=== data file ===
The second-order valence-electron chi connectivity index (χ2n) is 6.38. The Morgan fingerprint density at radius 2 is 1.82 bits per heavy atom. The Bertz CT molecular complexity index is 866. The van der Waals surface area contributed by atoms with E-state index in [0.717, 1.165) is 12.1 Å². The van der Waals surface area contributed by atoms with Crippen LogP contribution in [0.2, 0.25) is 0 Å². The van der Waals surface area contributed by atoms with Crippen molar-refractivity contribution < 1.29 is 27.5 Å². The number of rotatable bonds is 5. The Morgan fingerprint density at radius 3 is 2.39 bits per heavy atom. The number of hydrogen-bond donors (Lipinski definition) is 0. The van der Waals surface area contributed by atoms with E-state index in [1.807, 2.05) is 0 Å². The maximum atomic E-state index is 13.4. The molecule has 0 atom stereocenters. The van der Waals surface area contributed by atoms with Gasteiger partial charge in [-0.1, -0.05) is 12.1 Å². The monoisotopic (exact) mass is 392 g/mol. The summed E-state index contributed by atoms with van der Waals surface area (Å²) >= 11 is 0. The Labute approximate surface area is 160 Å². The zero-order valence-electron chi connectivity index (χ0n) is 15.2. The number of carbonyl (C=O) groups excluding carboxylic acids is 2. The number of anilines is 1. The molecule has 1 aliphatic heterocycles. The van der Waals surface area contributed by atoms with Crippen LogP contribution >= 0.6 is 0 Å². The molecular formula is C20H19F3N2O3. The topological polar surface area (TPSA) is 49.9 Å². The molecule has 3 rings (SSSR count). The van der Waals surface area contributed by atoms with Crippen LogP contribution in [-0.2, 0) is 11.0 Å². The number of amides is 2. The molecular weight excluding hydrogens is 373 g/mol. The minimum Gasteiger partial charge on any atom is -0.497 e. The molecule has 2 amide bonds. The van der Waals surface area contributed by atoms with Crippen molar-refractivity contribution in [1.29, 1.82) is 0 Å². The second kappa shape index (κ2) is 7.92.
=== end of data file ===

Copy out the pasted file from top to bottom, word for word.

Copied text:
The second-order valence-electron chi connectivity index (χ2n) is 6.38. The Morgan fingerprint density at radius 2 is 1.82 bits per heavy atom. The Bertz CT molecular complexity index is 866. The van der Waals surface area contributed by atoms with E-state index in [0.717, 1.165) is 12.1 Å². The van der Waals surface area contributed by atoms with Crippen LogP contribution in [0.2, 0.25) is 0 Å². The van der Waals surface area contributed by atoms with Crippen molar-refractivity contribution < 1.29 is 27.5 Å². The number of rotatable bonds is 5. The Morgan fingerprint density at radius 3 is 2.39 bits per heavy atom. The number of hydrogen-bond donors (Lipinski definition) is 0. The van der Waals surface area contributed by atoms with E-state index in [1.807, 2.05) is 0 Å². The maximum atomic E-state index is 13.4. The molecule has 0 atom stereocenters. The van der Waals surface area contributed by atoms with Gasteiger partial charge in [-0.1, -0.05) is 12.1 Å². The monoisotopic (exact) mass is 392 g/mol. The summed E-state index contributed by atoms with van der Waals surface area (Å²) >= 11 is 0. The Labute approximate surface area is 160 Å². The zero-order valence-electron chi connectivity index (χ0n) is 15.2. The number of carbonyl (C=O) groups excluding carboxylic acids is 2. The number of anilines is 1. The molecule has 1 aliphatic heterocycles. The van der Waals surface area contributed by atoms with Crippen LogP contribution >= 0.6 is 0 Å². The molecular formula is C20H19F3N2O3. The topological polar surface area (TPSA) is 49.9 Å². The molecule has 3 rings (SSSR count). The van der Waals surface area contributed by atoms with Crippen LogP contribution in [-0.2, 0) is 11.0 Å². The number of amides is 2. The molecular weight excluding hydrogens is 373 g/mol. The minimum Gasteiger partial charge on any atom is -0.497 e. The molecule has 2 amide bonds. The van der Waals surface area contributed by atoms with Crippen molar-refractivity contribution in [1.29, 1.82) is 0 Å². The second kappa shape index (κ2) is 7.92.